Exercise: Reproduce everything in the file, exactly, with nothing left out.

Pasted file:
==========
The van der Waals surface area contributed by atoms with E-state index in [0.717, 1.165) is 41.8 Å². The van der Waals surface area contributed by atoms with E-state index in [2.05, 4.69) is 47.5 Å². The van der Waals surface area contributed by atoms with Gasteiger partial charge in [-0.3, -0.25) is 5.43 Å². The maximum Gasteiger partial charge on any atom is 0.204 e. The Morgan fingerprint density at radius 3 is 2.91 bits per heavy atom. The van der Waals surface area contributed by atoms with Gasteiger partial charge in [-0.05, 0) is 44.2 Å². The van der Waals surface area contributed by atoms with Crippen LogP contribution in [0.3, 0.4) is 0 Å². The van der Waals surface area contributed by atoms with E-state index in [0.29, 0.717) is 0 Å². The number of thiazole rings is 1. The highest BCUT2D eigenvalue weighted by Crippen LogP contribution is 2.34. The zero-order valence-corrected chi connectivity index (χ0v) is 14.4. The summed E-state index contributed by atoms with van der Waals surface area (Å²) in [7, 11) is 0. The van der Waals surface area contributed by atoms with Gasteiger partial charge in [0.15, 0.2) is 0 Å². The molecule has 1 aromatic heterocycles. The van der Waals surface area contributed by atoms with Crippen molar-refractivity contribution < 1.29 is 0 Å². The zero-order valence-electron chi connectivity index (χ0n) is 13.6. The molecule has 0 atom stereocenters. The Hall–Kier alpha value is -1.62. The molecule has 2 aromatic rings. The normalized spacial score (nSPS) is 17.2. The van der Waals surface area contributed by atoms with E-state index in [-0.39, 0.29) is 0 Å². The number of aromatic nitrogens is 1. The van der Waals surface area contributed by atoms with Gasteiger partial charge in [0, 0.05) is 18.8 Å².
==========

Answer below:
The van der Waals surface area contributed by atoms with E-state index in [0.717, 1.165) is 41.8 Å². The van der Waals surface area contributed by atoms with E-state index in [2.05, 4.69) is 47.5 Å². The van der Waals surface area contributed by atoms with Gasteiger partial charge in [-0.3, -0.25) is 5.43 Å². The maximum Gasteiger partial charge on any atom is 0.204 e. The Morgan fingerprint density at radius 3 is 2.91 bits per heavy atom. The van der Waals surface area contributed by atoms with Gasteiger partial charge in [-0.05, 0) is 44.2 Å². The van der Waals surface area contributed by atoms with Crippen LogP contribution in [0.3, 0.4) is 0 Å². The van der Waals surface area contributed by atoms with E-state index in [0.29, 0.717) is 0 Å². The number of thiazole rings is 1. The highest BCUT2D eigenvalue weighted by Crippen LogP contribution is 2.34. The zero-order valence-corrected chi connectivity index (χ0v) is 14.4. The summed E-state index contributed by atoms with van der Waals surface area (Å²) in [7, 11) is 0. The van der Waals surface area contributed by atoms with Gasteiger partial charge in [0.15, 0.2) is 0 Å². The molecule has 1 aromatic heterocycles. The van der Waals surface area contributed by atoms with Crippen molar-refractivity contribution < 1.29 is 0 Å². The zero-order valence-electron chi connectivity index (χ0n) is 13.6. The molecule has 0 atom stereocenters. The Hall–Kier alpha value is -1.62. The molecule has 2 aromatic rings. The normalized spacial score (nSPS) is 17.2. The van der Waals surface area contributed by atoms with E-state index in [-0.39, 0.29) is 0 Å². The number of aromatic nitrogens is 1. The van der Waals surface area contributed by atoms with Gasteiger partial charge in [0, 0.05) is 18.8 Å².